Despite impacts of hemorrhagic disease in some areas, deer season forecast looks good.
The Missouri Department of Conservation (MDC) reports moderate levels of hemorrhagic disease (HD) activity in Missouri’s deer population this summer. HD is a general term for epizootic hemorrhagic disease and the bluetongue virus.
MDC has recently confirmed HD in deer in Cole, Greene, Howell, Miller, St. Louis, and Webster counties. MDC has also received at least 305 reports of additional suspected HD cases from locations throughout the state.
“Hemorrhagic disease is a naturally occurring virus that infects deer through the bite of a native midge commonly called no-see-ums or gnats,” explained MDC Wildlife Health Program Supervisor Deb Hudman. “HD outbreaks are most common in Missouri between July and October and HD transmission ends after a heavy frost kills the midges.”
Clinical signs of HD in deer vary but may include an unwillingness to move, difficulty breathing, and swelling of the head, neck, or tongue.
“HD can cause a high fever, prompting infected deer to seek water,” Hudman said. “Deer that are sick may appear dazed, lethargic, and nonresponsive. Deer that die from HD usually do so in a matter of days following infection and are often found dead in or near water with no outward signs of illness.”
Hudman noted that not all deer die from HD and those deer that survive develop immunity. There is no cure or vaccine for HD and not much can be done to stop the disease from running its course. However, reports of deer with HD can help MDC biologists determine the impacts of the disease on deer numbers in specific areas.
“We receive reports of suspected cases of HD every year and ask the public to report suspected cases of HD to their local MDC office, conservation agent, or to email the information to WildlifeHeath@mdc.mo.gov,” said Hudman.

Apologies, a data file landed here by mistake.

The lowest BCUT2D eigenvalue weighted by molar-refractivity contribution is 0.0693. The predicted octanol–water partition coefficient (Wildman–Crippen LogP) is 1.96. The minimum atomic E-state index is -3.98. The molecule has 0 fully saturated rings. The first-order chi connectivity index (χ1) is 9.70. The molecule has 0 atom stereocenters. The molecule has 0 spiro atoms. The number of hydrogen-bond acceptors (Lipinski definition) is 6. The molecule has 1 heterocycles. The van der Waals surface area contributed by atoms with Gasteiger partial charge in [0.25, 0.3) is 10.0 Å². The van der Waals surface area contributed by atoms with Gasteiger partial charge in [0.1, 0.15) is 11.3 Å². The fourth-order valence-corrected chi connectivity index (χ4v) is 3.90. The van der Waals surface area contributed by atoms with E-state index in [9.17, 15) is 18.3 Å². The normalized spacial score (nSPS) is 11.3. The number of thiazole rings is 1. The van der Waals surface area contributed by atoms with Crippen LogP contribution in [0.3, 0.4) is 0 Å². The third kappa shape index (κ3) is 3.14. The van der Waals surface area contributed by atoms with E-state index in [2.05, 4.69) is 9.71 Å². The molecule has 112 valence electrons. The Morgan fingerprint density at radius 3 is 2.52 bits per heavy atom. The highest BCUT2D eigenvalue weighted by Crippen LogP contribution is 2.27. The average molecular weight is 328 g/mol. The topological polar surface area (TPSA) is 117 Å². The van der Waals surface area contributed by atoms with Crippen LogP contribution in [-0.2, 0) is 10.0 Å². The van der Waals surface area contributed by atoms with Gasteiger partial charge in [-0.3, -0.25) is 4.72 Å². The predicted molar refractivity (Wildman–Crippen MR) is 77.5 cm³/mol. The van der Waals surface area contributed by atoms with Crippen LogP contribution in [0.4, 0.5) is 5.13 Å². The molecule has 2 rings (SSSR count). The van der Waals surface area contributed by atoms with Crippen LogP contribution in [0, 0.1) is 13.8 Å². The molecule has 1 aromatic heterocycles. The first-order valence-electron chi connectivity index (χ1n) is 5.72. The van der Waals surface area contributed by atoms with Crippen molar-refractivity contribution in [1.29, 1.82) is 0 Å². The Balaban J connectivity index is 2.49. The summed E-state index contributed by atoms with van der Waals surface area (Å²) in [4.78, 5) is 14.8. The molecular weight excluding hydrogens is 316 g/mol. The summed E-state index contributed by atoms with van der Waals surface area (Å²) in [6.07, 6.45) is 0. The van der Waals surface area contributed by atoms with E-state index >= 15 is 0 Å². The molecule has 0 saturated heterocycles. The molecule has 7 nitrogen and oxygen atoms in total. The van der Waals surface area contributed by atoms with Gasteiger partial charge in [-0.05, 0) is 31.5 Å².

Hudman noted that humans do not get HD, so handling and consumption of meat from deer that have recovered from the disease poses no health hazard.
The most significant HD outbreak recorded in Missouri occurred in 2012 during an extreme drought.
“Outbreaks tend to be more severe in drought years because deer congregate near the limited water sources where midges are more likely to be present, thus increasing the likelihood of disease transmission,” said Hudman.
Hunters harvested just shy of 300,000 deer during the 2022-2023 deer season – one of the highest harvests on record.
MDC Private Lands Deer Biologist Kevyn Wiskirchen indicated that there may be some impacts during this year’s hunting season in localized areas that have experienced significant deer deaths from HD, but the overall hunting outlook remains good.
“For landowners that have found numerous dead deer this summer because of HD and are concerned about deer numbers on their property, reducing harvest pressure on does will help to mitigate the effects of HD,” said Wiskirchen.
Based on the number of suspect HD reports received by MDC so far this season, Wiskirchen indicated that the locations where taking such measures are needed will likely be very limited.
MDC asks the public to report suspected cases of HD to a local MDC office, conservation agent, or email information to WildlifeHealth@mdc.mo.gov.
Learn more about HD and view of map of suspect HD reports by county at mdc.mo.gov/wildlife/wildlife-diseases/hemorrhagic-disease.
HD or CWD?
HD and chronic wasting disease (CWD) both occur in Missouri and can show similar signs and symptoms.
CWD is a 100%-fatal illness in white-tailed deer and other members of the deer family, called cervids, and is slowly spreading in Missouri.
HD has periodically affected deer in Missouri for decades. HD can have significant short-term impacts on local deer numbers but has never been shown to have a long-term impact on the overall population.
Learn more about the comparison of HD and CWD symptoms, spread, and causes of the two diseases at mdc.mo.gov/hunting-trapping/species/deer/chronic-wasting-disease/cwd-vs-ehd.